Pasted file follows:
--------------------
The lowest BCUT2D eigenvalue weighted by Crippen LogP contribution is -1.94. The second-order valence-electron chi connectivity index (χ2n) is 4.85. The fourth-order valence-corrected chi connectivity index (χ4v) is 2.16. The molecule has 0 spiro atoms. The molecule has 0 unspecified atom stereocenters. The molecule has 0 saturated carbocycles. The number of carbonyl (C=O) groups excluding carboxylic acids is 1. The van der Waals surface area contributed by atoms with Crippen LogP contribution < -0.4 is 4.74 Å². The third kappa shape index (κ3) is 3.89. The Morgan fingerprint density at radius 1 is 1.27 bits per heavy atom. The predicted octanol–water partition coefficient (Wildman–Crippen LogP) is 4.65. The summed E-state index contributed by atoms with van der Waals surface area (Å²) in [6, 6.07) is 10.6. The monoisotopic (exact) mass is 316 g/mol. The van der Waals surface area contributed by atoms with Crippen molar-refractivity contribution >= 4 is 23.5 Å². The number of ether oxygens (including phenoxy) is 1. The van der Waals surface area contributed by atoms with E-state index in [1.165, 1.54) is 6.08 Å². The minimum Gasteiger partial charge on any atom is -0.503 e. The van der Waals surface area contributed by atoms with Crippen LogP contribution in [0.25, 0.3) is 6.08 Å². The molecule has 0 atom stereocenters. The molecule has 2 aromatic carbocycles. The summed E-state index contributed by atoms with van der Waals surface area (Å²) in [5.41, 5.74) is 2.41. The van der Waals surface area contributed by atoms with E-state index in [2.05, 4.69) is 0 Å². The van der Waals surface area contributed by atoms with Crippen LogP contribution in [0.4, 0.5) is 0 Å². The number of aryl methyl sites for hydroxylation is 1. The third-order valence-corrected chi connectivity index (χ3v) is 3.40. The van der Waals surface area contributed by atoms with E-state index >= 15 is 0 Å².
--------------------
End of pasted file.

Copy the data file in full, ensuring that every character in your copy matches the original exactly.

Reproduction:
The lowest BCUT2D eigenvalue weighted by Crippen LogP contribution is -1.94. The second-order valence-electron chi connectivity index (χ2n) is 4.85. The fourth-order valence-corrected chi connectivity index (χ4v) is 2.16. The molecule has 0 spiro atoms. The molecule has 0 unspecified atom stereocenters. The molecule has 0 saturated carbocycles. The number of carbonyl (C=O) groups excluding carboxylic acids is 1. The van der Waals surface area contributed by atoms with Crippen LogP contribution < -0.4 is 4.74 Å². The third kappa shape index (κ3) is 3.89. The Morgan fingerprint density at radius 1 is 1.27 bits per heavy atom. The predicted octanol–water partition coefficient (Wildman–Crippen LogP) is 4.65. The summed E-state index contributed by atoms with van der Waals surface area (Å²) in [6, 6.07) is 10.6. The monoisotopic (exact) mass is 316 g/mol. The van der Waals surface area contributed by atoms with Crippen molar-refractivity contribution >= 4 is 23.5 Å². The number of ether oxygens (including phenoxy) is 1. The van der Waals surface area contributed by atoms with E-state index in [1.165, 1.54) is 6.08 Å². The minimum Gasteiger partial charge on any atom is -0.503 e. The van der Waals surface area contributed by atoms with Crippen LogP contribution in [0.25, 0.3) is 6.08 Å². The molecule has 0 atom stereocenters. The molecule has 2 aromatic carbocycles. The summed E-state index contributed by atoms with van der Waals surface area (Å²) in [5.41, 5.74) is 2.41. The van der Waals surface area contributed by atoms with E-state index in [2.05, 4.69) is 0 Å². The van der Waals surface area contributed by atoms with Crippen LogP contribution in [0.4, 0.5) is 0 Å². The number of aryl methyl sites for hydroxylation is 1. The third-order valence-corrected chi connectivity index (χ3v) is 3.40. The van der Waals surface area contributed by atoms with E-state index >= 15 is 0 Å².